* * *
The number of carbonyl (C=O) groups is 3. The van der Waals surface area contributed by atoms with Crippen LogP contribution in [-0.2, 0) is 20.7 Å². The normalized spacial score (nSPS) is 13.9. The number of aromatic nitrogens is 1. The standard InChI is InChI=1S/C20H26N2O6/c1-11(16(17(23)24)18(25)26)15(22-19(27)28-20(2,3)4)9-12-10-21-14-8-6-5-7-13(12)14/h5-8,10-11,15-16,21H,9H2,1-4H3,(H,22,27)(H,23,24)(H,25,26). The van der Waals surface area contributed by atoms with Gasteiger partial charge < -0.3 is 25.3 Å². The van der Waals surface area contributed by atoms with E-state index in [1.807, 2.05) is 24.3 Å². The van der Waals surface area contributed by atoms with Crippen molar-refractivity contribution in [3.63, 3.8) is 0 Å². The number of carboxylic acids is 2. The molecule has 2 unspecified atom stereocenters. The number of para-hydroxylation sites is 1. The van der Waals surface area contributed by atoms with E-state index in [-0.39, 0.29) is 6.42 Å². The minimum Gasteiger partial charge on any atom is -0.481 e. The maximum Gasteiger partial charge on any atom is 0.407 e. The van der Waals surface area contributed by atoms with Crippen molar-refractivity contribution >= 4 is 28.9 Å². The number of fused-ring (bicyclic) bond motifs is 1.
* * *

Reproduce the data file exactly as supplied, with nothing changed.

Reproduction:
The number of carbonyl (C=O) groups is 3. The van der Waals surface area contributed by atoms with Crippen LogP contribution in [-0.2, 0) is 20.7 Å². The normalized spacial score (nSPS) is 13.9. The number of aromatic nitrogens is 1. The standard InChI is InChI=1S/C20H26N2O6/c1-11(16(17(23)24)18(25)26)15(22-19(27)28-20(2,3)4)9-12-10-21-14-8-6-5-7-13(12)14/h5-8,10-11,15-16,21H,9H2,1-4H3,(H,22,27)(H,23,24)(H,25,26). The van der Waals surface area contributed by atoms with Gasteiger partial charge < -0.3 is 25.3 Å². The van der Waals surface area contributed by atoms with E-state index in [1.807, 2.05) is 24.3 Å². The van der Waals surface area contributed by atoms with Crippen molar-refractivity contribution in [3.63, 3.8) is 0 Å². The number of carboxylic acids is 2. The molecule has 2 unspecified atom stereocenters. The number of para-hydroxylation sites is 1. The van der Waals surface area contributed by atoms with E-state index in [-0.39, 0.29) is 6.42 Å². The minimum Gasteiger partial charge on any atom is -0.481 e. The maximum Gasteiger partial charge on any atom is 0.407 e. The van der Waals surface area contributed by atoms with Crippen molar-refractivity contribution >= 4 is 28.9 Å². The number of fused-ring (bicyclic) bond motifs is 1.